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LIFE AFTER LIFE

Living in Spain after surviving 24 years in prison. Here I will be sharing my experiences as a writer and journalist, travelling all over the world interviewing dangerous people in dangerous places.

TIGERS - part 2
07 February 2013 @ 00:45

  Firmly in ‘work mode’ now, I was soaking up every detail of my environment. As a city, Colombo seemed to be mostly a slum. Ramshackle, two-storied buildings lined the sides of roads full of potholes. All progress, vehicular or otherwise, was hindered by hundreds of cows. They wandered on pavements, in roads and even into shops, as if they owned the place. Which, it turned out, they did. The cow is holy to Hindus, and Sri Lankan Buddhists refuse to kill any living thing, (except the occasional Tamil, that is). Ergo the cows, everywhere!

  Fort railway station was straight out of the films set in the days of the Raj. Old fashioned steam trains puffed and whistled alongside platforms that couldn’t have changed much in fifty years. All that was missing was Sir Ralph Richardson and a detachment of red-jacketed British troops.

  I was already attracting many curious stares and a couple of people actually stopped me and asked if I was English, before welcoming me to the country. I was impressed both by their impeccable manners and their excellent English. However, once again I was concerned about attracting attention. I quickly took my place in the ticket queue.

  I bought a ticket to Anuradhapura, 200 kilometres to the north. This was the site of an ancient city and the temples and ruins were world famous. It wouldn’t be unexpected for a tourist to want to go there, I hoped. There were two surprises. A second class ticket cost me only the equivalent of £1.50 for the 200 kilometres. I reflected that, back in London, £1.50 wouldn’t take me one stop on the Underground.

  When I saw the carriages though, the ticket price made sense. They were dilapidated to the point of being nearly derelict. There was no glass in the windows, no curtains either and the wooden benches were without cushioning and hadn’t been painted for many years. Every carriage was thoroughly overcrowded. Even here though I was given privileged status. Two young men stood up from a bench seat and allowed me to slip inside and sit by the window, before re-seating themselves.

  The six hour journey took me through dusty, tumble-down towns and villages separated by vast expanses of jungle and scrubland. On the train or at any of the stations we passed I didn’t see so much as one European face. Seated in the window, curious faces stared at me from platforms and level crossings. I felt about as undercover as Madonna.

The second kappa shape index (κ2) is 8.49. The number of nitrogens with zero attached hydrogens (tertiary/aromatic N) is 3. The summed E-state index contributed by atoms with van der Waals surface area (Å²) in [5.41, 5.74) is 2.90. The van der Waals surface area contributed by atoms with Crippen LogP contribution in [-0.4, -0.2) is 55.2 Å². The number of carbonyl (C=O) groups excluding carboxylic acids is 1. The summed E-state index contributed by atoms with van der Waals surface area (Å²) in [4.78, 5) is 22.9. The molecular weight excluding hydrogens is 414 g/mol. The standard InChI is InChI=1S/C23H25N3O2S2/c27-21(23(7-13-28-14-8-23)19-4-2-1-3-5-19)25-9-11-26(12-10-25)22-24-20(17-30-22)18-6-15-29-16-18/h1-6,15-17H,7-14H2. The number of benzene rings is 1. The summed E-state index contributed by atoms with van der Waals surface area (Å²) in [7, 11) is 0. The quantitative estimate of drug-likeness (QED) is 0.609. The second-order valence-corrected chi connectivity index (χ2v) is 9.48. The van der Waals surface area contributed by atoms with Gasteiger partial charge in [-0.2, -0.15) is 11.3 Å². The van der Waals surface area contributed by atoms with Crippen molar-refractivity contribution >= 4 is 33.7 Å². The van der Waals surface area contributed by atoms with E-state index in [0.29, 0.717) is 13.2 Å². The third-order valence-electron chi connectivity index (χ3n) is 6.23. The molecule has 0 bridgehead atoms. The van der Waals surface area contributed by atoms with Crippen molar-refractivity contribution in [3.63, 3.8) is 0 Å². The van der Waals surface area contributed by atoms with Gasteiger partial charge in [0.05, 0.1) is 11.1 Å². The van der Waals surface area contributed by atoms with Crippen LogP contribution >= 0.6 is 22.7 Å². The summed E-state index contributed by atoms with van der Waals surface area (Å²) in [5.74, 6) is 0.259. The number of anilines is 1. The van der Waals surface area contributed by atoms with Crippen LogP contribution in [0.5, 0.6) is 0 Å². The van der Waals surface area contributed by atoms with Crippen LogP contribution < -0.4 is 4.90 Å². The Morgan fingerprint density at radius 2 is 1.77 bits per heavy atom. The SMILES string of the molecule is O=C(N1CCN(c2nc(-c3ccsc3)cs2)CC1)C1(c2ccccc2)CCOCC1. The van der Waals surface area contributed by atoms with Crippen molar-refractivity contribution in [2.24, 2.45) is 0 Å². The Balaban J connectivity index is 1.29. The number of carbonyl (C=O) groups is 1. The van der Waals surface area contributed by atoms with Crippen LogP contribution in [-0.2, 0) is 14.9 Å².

The further north we went, so the carriage emptied out a bit. After one stop though, a young guy got on and sat next to me. He engaged me in conversation, then showed me his Army identification card. It did wonders for my paranoia.

  Either I was wrong about him however, or Sinhalese agents aren’t up to much. Suddenly a ticket inspector appeared. On inspecting the Army guy’s ticket it turned out that he was traveling in the wrong class and he was unceremoniously ejected from the carriage.

  I arrived at Anuradhapura, my face roasted by the sun and sandblasted by the dust. As I alighted onto the platform, I was nearly rugby-tackled by Raja, the local equivalent of wide-boy, Arthur Daley. Raja professed to be a taxi driver, but hastened to assure me that he was also a tourist guide and could get me whatever I wanted. The wink isn’t part of Sri Lankan culture, but his ‘knowing look’ was international. All the time he repeated, mantra-like, “wonderful people the British, wonderful people the British. I was tired, didn’t want to attract any attention and was longing to sleep. Against my better judgment I got into his taxi.

  The Milano Guest House was a slur on the good name of Milan and had no Italian connection that I could discern. The room for one was barely tolerable, even if the only air conditioning was an ancient rotating fan set in the ceiling. It was the bathroom for five that I had a problem with, especially as the other four were cockroaches. After a brief two-step with a couple of them in the shower, I retired to the bed, silently cursing Raja under my breath.      

  After 24 years of eating prison food, I had thought that I was beyond being upset by a ruined meal. Breakfast at the ‘Milano’ though was a culinary experience too far. I had only asked for chicken and rice, for God’s sake, yet the rice was soggy and stuck together in lumps and the chicken was all skin and innards. I seriously considered punching Raja full in his fat, smiling face when next we met.

  In the event, I resisted the temptation, rationalising that such behaviour would certainly bring me a whole lot of attention, probably from the police. When he arrived to take me sightseeing though, I had paid for my room and was waiting with my bag all packed. I cut through his obsequious, “Good morning sir”, with a steely, “Take me to another hotel immediately.”

  The Tissawewa Rest House was a quaint leftover from the colonial days. Its genteel decay was more than compensated for by scrupulous cleanliness and excellent service. I secreted the copy of ‘Front’ I was carrying beneath some cushions lest it’s contents outrage the servants.

   The large house must have been very beautiful in its day and, even though the white paintwork was peeling, there was still a feeling of sumptuousness about the place. The house stood in it’s own gardens and grounds, which were extensive. Hundreds of small, and not so small, monkeys roamed freely. Most had absolutely no fear of humans. In fact, the one caution I had from the staff was to make sure I closed my windows, otherwise monkeys could enter and steal things.